Well I was at the brewery I was lucky enough to have a unique experience. I had the opportunity to have their regular Red Seal Ale as well as a fresh cask version. The Red Seal is actually one of their beers that we can find from time to time here in Calgary. It has won ten gold medals in various world championships. Also, a couple of silver medals to just round things up a touch.

As anyone would guess the Red Seal Ale pours with an amber red color. It is capped off with a white head which clings to the sides of the glass as it fades. The aroma has some spices, some grassy and piney hops, I believe I might also be picking up a small amount of caramel malt too. My initial impression of the flavor was that I found it to be quite pungent with the taste of clove. There were grassy hops right upfront but are eventually overpowered by the clove. There is a malty backbone to this to add a darkish caramel to the mix. As a final note, I’m not sure why but for some reason I thought I might have been tasting a touch of soap in the aftertaste… This seems unusual for me. I’m thinking that the glass might not have gotten a proper rinse after being washed? I could be completely wrong on this or it might have been the order I’d tried the beers.

5.5% Amber


Well, I think it’s time for a short history lesson regarding North Coast Brewing. They were a pioneer in the craft brew movement, opening their doors back in 1988 originally as a Brew pub. Under the guidance of their Brewmaster, Mark Ruedrich, they’ve won over seventy awards nationally and internationally in various competitions. They are currently shipped world-wide, yes even to Canada, though we don’t see to much of them. Okay, enough history, on to the beer.

Pouring a dark amber brown coloring, this ale has a slightly off white head. The aroma wafts with dark fruits and a heavy sweetness like brown sugar. The flavor is heavy with dark molasses and brown sugar. There is a light note of banana esters that I nearly didn’t detect. Dark roasted caramel malts darken the beer a touch but don’t help with the overly sweet taste. The dark fruits, raisins and plums, are also present throughout the taste. There is also a nasty alcoholic bite at the tail end of the after taste. I’d really like to have another bottle of this to let sit and age to see what it’d turn into 4-6 years down the road.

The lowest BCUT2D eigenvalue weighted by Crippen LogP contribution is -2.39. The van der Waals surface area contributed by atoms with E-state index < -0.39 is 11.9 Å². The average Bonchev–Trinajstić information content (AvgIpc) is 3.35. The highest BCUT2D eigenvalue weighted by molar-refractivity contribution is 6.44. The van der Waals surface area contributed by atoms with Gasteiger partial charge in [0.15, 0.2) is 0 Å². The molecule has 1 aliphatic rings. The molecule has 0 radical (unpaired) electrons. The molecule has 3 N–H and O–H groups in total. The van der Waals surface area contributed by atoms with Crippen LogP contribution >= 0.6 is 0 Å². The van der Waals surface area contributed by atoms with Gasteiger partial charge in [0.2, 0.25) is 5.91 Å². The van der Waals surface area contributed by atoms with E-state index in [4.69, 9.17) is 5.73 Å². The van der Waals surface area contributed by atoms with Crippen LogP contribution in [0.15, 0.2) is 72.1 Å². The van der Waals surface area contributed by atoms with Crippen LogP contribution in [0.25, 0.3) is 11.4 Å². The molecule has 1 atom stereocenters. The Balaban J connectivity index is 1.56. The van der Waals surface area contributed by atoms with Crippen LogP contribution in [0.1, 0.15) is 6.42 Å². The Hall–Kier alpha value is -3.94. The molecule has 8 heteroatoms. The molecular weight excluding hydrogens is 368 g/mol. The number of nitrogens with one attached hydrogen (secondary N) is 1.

9.4% Belgian

The next day we started our beer road trip through Napa Valley. Yes, we were in wine country and didn’t stop for a single drop of wine. Our purpose you ask? Well, as stated earlier, Beer! Our first stop was in Fort Bragg at North Coast Brewing. They offered all of their beers on tap and had 4 oz sample glasses available and a mix and match option with 4 – 4 oz glasses. I had five, starting off with their Old Stock Ale. This ale has won multiple awards including three gold medals and a platinum medal.

The Old Stock Ale pours a dark, copper brown with a small ring of white head. The aroma is rich with caramel malts, hazelnuts, and dates. The flavors dance along my taste buds with caramel, sweet bourbon, dates or figs, and a smooth, roasted, malty finish. The caramel taste sticks around or the whole ride from start to finish. This is a style of beer that usually ages extremely well. With this being the case I made sure to pick up a four pack to bring home to let age. To be honest, I am giddy with anticipation of how delicious this will be once it’s aged a few years.

Old Ale 12.5%

Well, as I said in my previous post we had a back to back “Daddy” tasting. Obviously the next one on our tasting schedule is the Double Daddy! I managed to spot this one in a random liquor store in Los Angeles. This is the exact reason anytime I see a liquor store, especially one I haven’t been into before, I have an urge to “pop” into it. You never know what you’ll find. It might be a bunch of generic garbage, mostly generic garbage with a single shining light, a mash-up of generic and craft, or a secret heaven filled with liquid joy. Seeing as I was in another country everything was singing out to me.